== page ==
Ethics Offers Travel Rule Guidance
In a memo issued Friday, the House ethics committee attempted to clear up lingering confusion over the ban on privately funded travel adopted earlier this year.
The guidance notes there is still some room in the rules for private groups or companies to fund travel for lawmakers and staff. Groups that don’t employ lobbyists still can fund trips, as long as they are pre-certified by the committee and are followed up by filed disclosures.
Certain trips sponsored by groups with lobbyists are still OK: Universities are exempted from the ban, and any group that employs lobbyists can pay for Members and staff to go on overnight trips, with a second night’s stay cleared under special circumstances. But for the overnight trips, lobbyists themselves are banned from attending and can have only negligible involvement in helping set them up.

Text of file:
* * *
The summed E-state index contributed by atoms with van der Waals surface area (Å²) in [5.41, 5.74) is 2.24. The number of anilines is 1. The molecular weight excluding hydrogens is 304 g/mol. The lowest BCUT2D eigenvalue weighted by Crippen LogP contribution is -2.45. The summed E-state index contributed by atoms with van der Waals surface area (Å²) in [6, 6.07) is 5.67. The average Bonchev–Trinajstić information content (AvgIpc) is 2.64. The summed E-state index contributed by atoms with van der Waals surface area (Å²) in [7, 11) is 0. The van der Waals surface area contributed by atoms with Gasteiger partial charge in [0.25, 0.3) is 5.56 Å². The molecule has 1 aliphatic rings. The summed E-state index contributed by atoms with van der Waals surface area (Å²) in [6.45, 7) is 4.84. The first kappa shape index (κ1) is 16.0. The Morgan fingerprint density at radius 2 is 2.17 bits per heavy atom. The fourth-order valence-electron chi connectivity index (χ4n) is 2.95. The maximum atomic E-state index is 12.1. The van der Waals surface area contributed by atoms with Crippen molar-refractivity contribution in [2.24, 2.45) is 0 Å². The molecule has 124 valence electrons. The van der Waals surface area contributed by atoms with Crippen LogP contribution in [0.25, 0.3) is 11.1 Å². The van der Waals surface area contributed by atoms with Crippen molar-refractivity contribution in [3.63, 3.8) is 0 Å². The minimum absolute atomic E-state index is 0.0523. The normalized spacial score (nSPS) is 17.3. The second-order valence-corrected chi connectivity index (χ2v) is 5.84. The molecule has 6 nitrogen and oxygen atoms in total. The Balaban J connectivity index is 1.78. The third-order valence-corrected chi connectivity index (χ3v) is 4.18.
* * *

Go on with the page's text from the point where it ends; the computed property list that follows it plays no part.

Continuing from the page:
Before Members and staff jet off on any trip, they must certify that lobbyists have had nothing to do with it. And they have to prove the travel is relevant to their official duties. Sponsors have to provide their own certification to invitees that the trip is within the rules. Each Member and staffer has to submit both forms to the ethics committee for approval.
Business class is still an acceptable form of travel. A first-class, private or chartered flight, however, is allowed only if disability or security concerns make it necessary, the flight is longer than 14 hours or its cost doesn’t exceed the business-class rate.
If the trip is to an event not organized around the lawmaker or staffer’s participation, such as a trade group’s annual conference, the traveler can stay and eat with everyone else.
For events tailored for Congressional participation, however, the committee is allowing “reasonable” lodging and food expenses, based on federal per diem rates. The location of such a trip must be necessary to its purpose, the memo states. That is, a fact-finding trip on an industry should visit a factory, not a resort.
After they get back, Members and staff have 15 days to file disclosures of their expenses, and the meetings and events they attended, according to the memo.